Gold

Re: What's inside a Prism Dream AD-2 converter
« Reply #20 on: January 06, 2019, 04:24:24 PM »
"Discrete" as in resistor ladders (or other single components) - or do you mean 4 AD ICs per channel?

I'm not sure but I know there were no AD IC's that gave anywhere near that performance in the early 90's.


living sounds

Re: What's inside a Prism Dream AD-2 converter
« Reply #21 on: January 06, 2019, 05:32:50 PM »
I'm not sure but I know there were no AD IC's that gave anywhere near that performance in the early 90's.

Late 90s, but still, yes. The best chips today are not as good as the AD-2.

iampoor1

Re: What's inside a Prism Dream AD-2 converter
« Reply #22 on: January 07, 2019, 01:17:26 AM »
I wonder if they rolled a custom A/D converter using an FPGA? That might be what's under the heatsink....Might explain the "discrete" aspect too IE: They designed it out of discrete gates in the FPGA  ;D


living sounds

Re: What's inside a Prism Dream AD-2 converter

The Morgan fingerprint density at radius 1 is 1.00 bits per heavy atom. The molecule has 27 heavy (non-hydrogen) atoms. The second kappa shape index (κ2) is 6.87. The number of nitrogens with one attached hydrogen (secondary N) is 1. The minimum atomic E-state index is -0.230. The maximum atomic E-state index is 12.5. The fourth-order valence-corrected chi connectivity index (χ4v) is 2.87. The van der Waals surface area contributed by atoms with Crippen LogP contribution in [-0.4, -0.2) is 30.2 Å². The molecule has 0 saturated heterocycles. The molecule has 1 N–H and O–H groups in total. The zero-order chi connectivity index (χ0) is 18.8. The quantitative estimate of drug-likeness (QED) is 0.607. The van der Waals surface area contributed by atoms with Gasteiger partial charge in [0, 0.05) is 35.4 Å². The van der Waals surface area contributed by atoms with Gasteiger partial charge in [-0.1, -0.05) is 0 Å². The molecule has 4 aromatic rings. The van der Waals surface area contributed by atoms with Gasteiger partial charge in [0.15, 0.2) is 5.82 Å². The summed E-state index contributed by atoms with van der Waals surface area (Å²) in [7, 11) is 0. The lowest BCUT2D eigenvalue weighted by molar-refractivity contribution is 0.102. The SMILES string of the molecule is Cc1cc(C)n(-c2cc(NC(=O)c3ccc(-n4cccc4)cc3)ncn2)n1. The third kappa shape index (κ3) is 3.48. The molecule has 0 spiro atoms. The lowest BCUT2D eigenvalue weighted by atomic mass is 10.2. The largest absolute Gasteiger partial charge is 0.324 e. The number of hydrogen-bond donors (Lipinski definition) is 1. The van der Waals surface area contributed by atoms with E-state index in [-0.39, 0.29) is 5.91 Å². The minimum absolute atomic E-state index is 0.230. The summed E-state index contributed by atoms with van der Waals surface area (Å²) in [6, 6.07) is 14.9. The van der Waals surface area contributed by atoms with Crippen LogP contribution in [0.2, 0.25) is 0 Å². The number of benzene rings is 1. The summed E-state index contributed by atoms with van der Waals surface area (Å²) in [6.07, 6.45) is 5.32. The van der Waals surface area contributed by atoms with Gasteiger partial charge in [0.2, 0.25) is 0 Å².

« Reply #23 on: January 07, 2019, 05:24:46 AM »
I wonder if they rolled a custom A/D converter using an FPGA? That might be what's under the heatsink....Might explain the "discrete" aspect too IE: They designed it out of discrete gates in the FPGA  ;D

There's not much room under these heatsinks. The ICs are really small.

mhelin

Re: What's inside a Prism Dream AD-2 converter
« Reply #24 on: January 07, 2019, 10:07:24 AM »
Currently AKM's AK5578EN (8 ch A/D) for an example can be configured to parallel it's all eight converters for 130 dB SNR (112 dB THD). You will still need two chips for 2-channel conversion to get that SNR.

https://www.akm.com/akm/en/product/datasheet1/?partno=AK5578EN
Mikko

living sounds

Re: What's inside a Prism Dream AD-2 converter
« Reply #25 on: January 07, 2019, 10:25:09 AM »
Currently AKM's AK5578EN (8 ch A/D) for an example can be configured to parallel it's all eight converters for 130 dB SNR (112 dB THD). You will still need two chips for 2-channel conversion to get that SNR.

https://www.akm.com/akm/en/product/datasheet1/?partno=AK5578EN

Yes, today you can get even better performance from a SAR chip. I'm still waiting for a commercial product for pro audio.